To the second point, it should come as no surprise to anyone who's been paying attention to the most homophobic people in our midst that Sally Kern may also hold the Keyesian distinction of having a gay son (who she has treated rather poorly for it). It seems all-too-predictable that many of the most virulently anti-gay folks out there are either harboring deeply closeted feelings themselves, or directly related to a gay person. Regardless of whether or not this ends up being true, though, Kern clearly has some serious issues to work out. My hope is that she's voted into doing that privately, and not while holding public office where the harm she can do is greater in scope.
Homosexuality is not a threat to our nation or any individual. How it can seem so to anyone, more than the floundering economy or the war in Iraq or climate change or health care or poverty, is quite frankly beyond me.
Wednesday, August 6, 2008
I wanted to take a moment to give props to Tammy Baldwin, who recently gave one heck of a good speech in support of Barack Obama (and roundly smacking down McCain). I'd earlier criticized her for her support of Hillary Clinton during the primaries, despite Baldwin's district going overwhelmingly for Obama. I'm still a little miffed that she did, but her promise to vote for Clinton come convention time appears to have been the usual rhetoric you get when the race is still being contested. Now that Clinton has (finally, finally) bowed out and thrown her weight behind Obama, it makes sense that her pledged delegates would, too.
So while Baldwin's move is by no means particularly bold, I'm still going to commend it. She does insist, for instance, that she's supporting Obama not simply because of party loyalty, but because she genuinely believes him to be the right choice come November. I'm hopeful that further support like this will also do much to convince some of the Clinton hold-outs who've been threatening to vote for McCain out of spite for their preferred candidate's loss.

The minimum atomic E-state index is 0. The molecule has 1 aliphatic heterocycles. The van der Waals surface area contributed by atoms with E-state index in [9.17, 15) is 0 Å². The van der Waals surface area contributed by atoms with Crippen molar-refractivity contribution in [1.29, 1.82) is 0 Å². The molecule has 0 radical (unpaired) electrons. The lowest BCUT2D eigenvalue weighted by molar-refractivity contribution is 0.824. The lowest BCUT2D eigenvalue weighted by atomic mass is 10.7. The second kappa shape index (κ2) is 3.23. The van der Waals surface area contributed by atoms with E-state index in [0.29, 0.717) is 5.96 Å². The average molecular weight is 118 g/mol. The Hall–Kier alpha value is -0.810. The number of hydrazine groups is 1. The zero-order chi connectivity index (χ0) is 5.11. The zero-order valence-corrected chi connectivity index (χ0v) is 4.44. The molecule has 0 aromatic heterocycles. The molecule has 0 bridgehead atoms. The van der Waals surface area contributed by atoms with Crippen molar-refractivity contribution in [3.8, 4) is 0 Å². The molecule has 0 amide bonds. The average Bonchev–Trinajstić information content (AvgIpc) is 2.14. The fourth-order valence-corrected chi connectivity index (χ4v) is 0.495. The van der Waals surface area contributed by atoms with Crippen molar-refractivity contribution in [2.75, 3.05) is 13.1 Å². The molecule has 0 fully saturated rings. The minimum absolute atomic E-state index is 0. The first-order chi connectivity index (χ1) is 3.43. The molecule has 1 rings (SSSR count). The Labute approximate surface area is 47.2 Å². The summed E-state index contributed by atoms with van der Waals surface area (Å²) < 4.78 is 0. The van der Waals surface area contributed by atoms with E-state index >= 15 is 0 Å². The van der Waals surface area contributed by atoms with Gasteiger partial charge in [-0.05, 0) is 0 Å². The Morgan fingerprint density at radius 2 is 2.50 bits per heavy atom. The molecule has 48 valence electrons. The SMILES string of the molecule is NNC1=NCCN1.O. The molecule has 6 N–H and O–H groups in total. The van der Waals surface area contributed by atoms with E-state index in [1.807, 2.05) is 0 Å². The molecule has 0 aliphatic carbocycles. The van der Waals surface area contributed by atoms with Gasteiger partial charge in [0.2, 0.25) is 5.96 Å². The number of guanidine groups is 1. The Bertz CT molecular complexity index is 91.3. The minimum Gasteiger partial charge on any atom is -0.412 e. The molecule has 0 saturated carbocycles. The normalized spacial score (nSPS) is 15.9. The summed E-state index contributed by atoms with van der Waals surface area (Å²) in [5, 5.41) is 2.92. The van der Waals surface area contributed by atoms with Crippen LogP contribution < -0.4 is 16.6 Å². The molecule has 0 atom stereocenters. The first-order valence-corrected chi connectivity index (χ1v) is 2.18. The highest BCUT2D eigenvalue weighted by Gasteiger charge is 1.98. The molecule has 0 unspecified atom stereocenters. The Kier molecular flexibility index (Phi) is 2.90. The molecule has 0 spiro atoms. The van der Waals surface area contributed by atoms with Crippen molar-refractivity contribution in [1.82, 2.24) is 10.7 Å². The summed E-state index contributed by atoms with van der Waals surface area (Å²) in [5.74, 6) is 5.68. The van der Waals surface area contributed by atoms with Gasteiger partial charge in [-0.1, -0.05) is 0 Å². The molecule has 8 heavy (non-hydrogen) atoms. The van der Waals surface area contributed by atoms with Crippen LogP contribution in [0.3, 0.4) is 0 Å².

It's not just bicycles, it's theft in general that MPD doesn't take seriously. When my motorcycle was stolen in September, the officer responding to my call flat out told me I'd probably never see my cycle again (a functional but absolutely unstunning Honda CB200, scarcely larger than a moped). The next spring I went to the police auction and lo and behold, there was my cycle, WITH MY CASE NUMBER WRITTEN ON THE SEAT. MPD had recovered the bike 24 hours after I reported it stolen, yet couldn't be bothered to TELL ME they had recovered it. Instead they were going to sell it at auction. If I were only slightly more cynical, I'd assume collusion. Lose a bike? Check the auction next spring.The Capital Times today features an article detailing a new UW Police initiative that places "bait bikes" around campus, equipped with GPS devices, as a way of catching more thieves and, hopefully, deterring the crime all-together. Apparently, similar programs in other cities have produced positive results, so I will be interested to see how this one plays out.
Again, though, in the comments section someone asks if registering your bike with the city will improve your chances of getting it back. Another person responded, "I hear that if your bike is stolen and auctioned at a police auction, even though it was 'registered' and you recognize it as your bike, the police will still not give it back to you."